Profile: The impatient mariner: Lawrie Smith

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The Independent Online
IT has been building for a long time, and now that it has arrived, Lawrie Smith is riding the crest of his wave just as hard as he can.

It is not surprising after the two months he has just experienced. Across 8,000 miles of the most unforgiving waters on the planet, Smith picked up a boat and a crew he barely knew and wrung out of them performances the like of which had never been seen before. This barely a month after slinking home in the middle of the night as the laughing stock of the sailing fraternity.

Both were typical of Smith. Today as he sets out from Fremantle to Auckland on the third of the six legs of the Whitbread Round the World Yacht Race, the pressure is on him as never before, to prove what he has claimed for years, what many observers have said, and what some had begun to doubt. That he has it in him consistently to compete with - and overcome - the world's best yachtsmen. Then, and only then, will he be able to put his feet up and book a cruise.

Smith has crafted a career as Britain's best-known yachtsman to such an extent that he has property interests in the sailing town of Lymington, and a half-share in a pub. Born to a comfortable background in Bury, Lancashire, Smith became hooked when his father took him dinghy sailing and he has since built a career from inland reservoirs across the world's oceans. Now approaching his roaring forties he is, and has been for some time, far and away Britain's best-paid sailor. But reputations need foundations, and Smith's were beginning to creak. In the past five years, the man who had leapt on to the international stage as an America's Cup captain at the age of 22, was becoming too used to life in the chorus line. He trailed the New Zealanders all the way around the last Whitbread race, and could manage no better than a lacklustre bronze in the Olympics in Barcelona.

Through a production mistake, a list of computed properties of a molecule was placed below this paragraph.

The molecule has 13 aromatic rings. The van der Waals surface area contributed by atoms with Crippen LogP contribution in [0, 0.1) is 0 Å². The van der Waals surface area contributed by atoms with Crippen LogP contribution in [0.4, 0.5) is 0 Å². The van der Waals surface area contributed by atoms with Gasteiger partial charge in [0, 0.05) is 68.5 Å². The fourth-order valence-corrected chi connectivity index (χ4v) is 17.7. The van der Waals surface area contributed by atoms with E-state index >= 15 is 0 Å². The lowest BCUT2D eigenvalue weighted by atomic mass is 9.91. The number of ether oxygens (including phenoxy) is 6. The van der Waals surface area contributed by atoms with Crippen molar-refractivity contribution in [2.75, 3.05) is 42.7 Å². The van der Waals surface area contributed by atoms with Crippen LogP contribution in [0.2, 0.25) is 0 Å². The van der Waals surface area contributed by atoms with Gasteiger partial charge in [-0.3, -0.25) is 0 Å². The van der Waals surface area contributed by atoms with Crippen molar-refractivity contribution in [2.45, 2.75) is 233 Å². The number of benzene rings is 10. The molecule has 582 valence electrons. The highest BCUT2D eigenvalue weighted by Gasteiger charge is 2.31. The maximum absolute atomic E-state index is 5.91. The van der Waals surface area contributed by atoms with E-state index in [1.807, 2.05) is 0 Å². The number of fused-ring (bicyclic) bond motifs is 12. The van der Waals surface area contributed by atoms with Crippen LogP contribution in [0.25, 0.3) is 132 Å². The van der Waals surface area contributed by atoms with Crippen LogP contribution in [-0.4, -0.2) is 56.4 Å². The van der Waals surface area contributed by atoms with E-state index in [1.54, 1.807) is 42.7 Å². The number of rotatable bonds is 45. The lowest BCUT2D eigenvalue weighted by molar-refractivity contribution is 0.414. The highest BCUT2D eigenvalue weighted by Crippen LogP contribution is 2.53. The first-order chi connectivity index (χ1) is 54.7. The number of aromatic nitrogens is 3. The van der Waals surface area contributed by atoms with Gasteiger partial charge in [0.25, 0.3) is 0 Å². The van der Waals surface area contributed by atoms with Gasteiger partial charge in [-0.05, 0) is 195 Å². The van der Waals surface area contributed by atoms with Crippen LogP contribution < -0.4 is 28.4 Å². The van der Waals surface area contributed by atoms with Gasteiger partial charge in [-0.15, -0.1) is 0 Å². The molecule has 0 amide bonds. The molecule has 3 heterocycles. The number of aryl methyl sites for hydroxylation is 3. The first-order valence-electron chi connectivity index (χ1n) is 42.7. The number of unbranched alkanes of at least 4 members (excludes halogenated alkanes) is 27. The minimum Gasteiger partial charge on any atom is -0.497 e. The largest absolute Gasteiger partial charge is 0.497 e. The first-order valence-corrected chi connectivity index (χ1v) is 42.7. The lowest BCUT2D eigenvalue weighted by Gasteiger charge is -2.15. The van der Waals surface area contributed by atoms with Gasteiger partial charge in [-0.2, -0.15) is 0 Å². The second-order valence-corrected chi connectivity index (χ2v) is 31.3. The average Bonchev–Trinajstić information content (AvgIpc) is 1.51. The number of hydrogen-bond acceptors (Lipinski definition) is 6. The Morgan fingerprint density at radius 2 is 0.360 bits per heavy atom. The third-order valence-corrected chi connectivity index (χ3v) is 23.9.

He tried, and failed, to raise enough money to build a new boat for this race, and eventually started it with an old, monstrously modified boat, Fortuna, funded by a Spanish tobacco firm. Within 24 hours of the start, what was to have been the boat's key technological weapon, a wing-shaped carbon-

fibre mast, broke. The boat's other mast followed, and so did the sponsor's will to go on. Smith was ordered to return and crept back to the Hamble in the early hours of a damp October morning.

At which point the tide started to turn. All was not well on one of the other boats in the race, the gleaming new Intrum Justitia, one of the ground-breaking class built especially for the race. Intrum was set up as a pan-European challenge, with nine nations represented, but her skipper, the Swede Roger Nilson had not been able to match her against competitors of the calibre of Chris Dickson. He went home for an operation on a knee, and Smith was presented with a daunting opportunity.

He joined the boat three days before the second, hardest, leg of the race and proceeded to rock it - fiercely. 'He just stepped on board, cracked the whip, and said 'let's go',' one of the crew (and a long-time Smith aide) Paul Standbridge says. The result was that a boat which had been well off the pace through 6,000 miles of the first leg, suddenly set a hotter one than had been seen before. Not only did they win, they also went further in a 24-hour period than any racing yacht had done before.